What are volunteers required to do?

To be eligible for the REMOVAL study, you must be at least 40 years old, have T1D, and have either previously experienced a blood vessel complication or have risk factors for a blood vessel complications. If you decide to join the trial you will be asked to take a daily pill. This may be either metformin or a placebo. It is a three-year study, so you will have additional monitoring tests at your clinic visits while you are taking part in the study.

Where is the study being conducted?

The following hospitals in the UK are participating in the study:

  • Stobhill Hospital, Glasgow
  • Ninewells Hospital, Dundee
  • Diabetes Clinical Research Centre, Plymouth
  • Royal Devon and Exeter NHS Foundation Trust, Exeter
  • Royal Victoria Hospital, Newcastle
  • University Hospital of North Durham, Durham
  • Manchester Royal Infirmary, Manchester
  • Michael White Centre for Diabetes, Hull Royal Infirmary
  • University Hospital, Liverpool
  • International Centre for Circulatory Health, Imperial College Healthcare NHS Trust, London

Sites in the Netherlands, Denmark Canada and Australia are also recruiting patients to the study.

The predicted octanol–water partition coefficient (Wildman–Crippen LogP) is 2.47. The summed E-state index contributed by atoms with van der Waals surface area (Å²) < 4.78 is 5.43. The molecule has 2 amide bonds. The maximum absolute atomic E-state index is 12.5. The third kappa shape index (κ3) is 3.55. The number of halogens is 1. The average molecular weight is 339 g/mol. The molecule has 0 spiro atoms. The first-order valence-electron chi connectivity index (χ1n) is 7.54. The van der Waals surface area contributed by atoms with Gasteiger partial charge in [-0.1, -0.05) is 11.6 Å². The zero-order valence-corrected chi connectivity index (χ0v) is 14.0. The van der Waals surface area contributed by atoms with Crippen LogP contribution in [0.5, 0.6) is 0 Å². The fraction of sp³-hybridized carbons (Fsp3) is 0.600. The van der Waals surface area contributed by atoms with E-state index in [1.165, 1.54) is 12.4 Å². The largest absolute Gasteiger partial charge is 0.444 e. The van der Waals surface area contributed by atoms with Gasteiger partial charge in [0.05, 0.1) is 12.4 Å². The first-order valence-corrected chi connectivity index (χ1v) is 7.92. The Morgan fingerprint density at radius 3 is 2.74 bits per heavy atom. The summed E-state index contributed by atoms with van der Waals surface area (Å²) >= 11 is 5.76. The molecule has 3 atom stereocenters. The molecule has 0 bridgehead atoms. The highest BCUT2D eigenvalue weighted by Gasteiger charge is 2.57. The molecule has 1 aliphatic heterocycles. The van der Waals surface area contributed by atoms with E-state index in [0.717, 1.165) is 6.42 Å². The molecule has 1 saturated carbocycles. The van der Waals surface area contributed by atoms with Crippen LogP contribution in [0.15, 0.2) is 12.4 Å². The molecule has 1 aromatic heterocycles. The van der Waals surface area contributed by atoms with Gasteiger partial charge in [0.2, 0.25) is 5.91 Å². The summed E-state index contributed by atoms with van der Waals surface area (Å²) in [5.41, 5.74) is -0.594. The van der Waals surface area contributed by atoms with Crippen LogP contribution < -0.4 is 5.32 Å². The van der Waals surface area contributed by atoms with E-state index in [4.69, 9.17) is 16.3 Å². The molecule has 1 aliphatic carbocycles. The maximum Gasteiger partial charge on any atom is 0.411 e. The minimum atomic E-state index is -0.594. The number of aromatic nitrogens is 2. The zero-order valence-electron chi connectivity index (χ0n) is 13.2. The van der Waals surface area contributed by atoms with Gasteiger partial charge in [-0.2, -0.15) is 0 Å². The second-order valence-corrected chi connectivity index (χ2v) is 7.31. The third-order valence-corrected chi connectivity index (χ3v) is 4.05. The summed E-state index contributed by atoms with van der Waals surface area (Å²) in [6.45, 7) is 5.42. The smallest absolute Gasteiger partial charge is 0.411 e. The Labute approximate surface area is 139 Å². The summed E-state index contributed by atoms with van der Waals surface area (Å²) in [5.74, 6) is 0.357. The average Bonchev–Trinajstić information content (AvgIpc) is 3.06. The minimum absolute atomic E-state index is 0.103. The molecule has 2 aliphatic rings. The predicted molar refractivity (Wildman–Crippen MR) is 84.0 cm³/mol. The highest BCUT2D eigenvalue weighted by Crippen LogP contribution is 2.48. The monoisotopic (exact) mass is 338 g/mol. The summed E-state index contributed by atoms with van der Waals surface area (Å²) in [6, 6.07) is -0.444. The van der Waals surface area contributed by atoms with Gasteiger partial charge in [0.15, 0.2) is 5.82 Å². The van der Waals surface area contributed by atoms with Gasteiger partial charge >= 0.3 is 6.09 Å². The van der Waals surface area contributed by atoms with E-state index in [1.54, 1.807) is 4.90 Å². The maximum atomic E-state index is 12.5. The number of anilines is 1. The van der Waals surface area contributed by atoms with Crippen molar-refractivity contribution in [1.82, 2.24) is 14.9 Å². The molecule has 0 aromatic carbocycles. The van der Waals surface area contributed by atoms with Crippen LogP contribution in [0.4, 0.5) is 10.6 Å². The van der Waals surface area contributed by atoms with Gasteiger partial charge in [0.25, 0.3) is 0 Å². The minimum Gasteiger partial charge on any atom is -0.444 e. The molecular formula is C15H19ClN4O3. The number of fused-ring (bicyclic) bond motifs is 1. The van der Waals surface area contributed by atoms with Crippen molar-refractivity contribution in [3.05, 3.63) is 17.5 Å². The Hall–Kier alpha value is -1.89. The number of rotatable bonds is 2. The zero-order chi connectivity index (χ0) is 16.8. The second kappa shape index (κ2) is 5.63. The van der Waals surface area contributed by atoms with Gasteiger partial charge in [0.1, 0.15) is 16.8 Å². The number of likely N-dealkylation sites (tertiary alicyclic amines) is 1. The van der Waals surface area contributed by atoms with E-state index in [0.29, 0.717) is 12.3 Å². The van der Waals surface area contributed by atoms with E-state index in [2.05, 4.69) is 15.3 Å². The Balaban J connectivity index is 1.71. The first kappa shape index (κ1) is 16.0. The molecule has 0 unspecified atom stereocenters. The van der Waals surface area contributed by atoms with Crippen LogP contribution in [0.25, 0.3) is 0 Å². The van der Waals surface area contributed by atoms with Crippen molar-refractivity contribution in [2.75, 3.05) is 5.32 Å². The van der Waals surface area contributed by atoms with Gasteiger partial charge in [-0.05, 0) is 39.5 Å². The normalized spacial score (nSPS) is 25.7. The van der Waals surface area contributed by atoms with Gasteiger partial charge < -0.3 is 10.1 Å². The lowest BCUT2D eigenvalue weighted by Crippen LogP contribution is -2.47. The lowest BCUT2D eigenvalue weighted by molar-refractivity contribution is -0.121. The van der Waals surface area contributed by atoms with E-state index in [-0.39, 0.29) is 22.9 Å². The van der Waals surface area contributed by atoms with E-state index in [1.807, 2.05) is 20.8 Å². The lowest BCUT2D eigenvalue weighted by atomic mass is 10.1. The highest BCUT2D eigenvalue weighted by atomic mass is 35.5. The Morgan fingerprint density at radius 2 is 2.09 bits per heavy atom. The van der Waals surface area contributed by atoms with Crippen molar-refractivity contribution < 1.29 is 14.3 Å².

Contact details

For further details please visit: http://1.usa.gov/tSfXi0

Developing corneal confocal microscopy for human diabetic neuropathy

What is the project trying to achieve? 

This project is trying to develop a new automated and non-invasive eye test to assess for nerve damage in diabetic patients. At the moment this is assessed using relatively crude tests which miss early nerve damage and the more sensitive tests need to remove skin in the form of a biopsy to assess under a microscope. We are studying patients with Type 1 diabetes with short duration of diabetes (<10 yrs) but also patients with diabetes for over 50 years to try and assess which factors might protect these patients from developing major complications of diabetes as well as patients with impaired glucose tolerance who are yet to develop diabetes.

What are volunteers required to do?

We will undertake detailed testing of the nerves using the standard tests of neurophysiology, but in addition we will use our ophthalmic instrument called the corneal confocal microscope to try and see if the corneal test is as good if not better than the standard tests. The groups of patients we are studying include patients with Type 1 diabetes and in particular patients with diabetes for more than 50 years of diabetes. These patients will also have an assessment of proteins and metabolites in their blood and will undergo genetic assessment.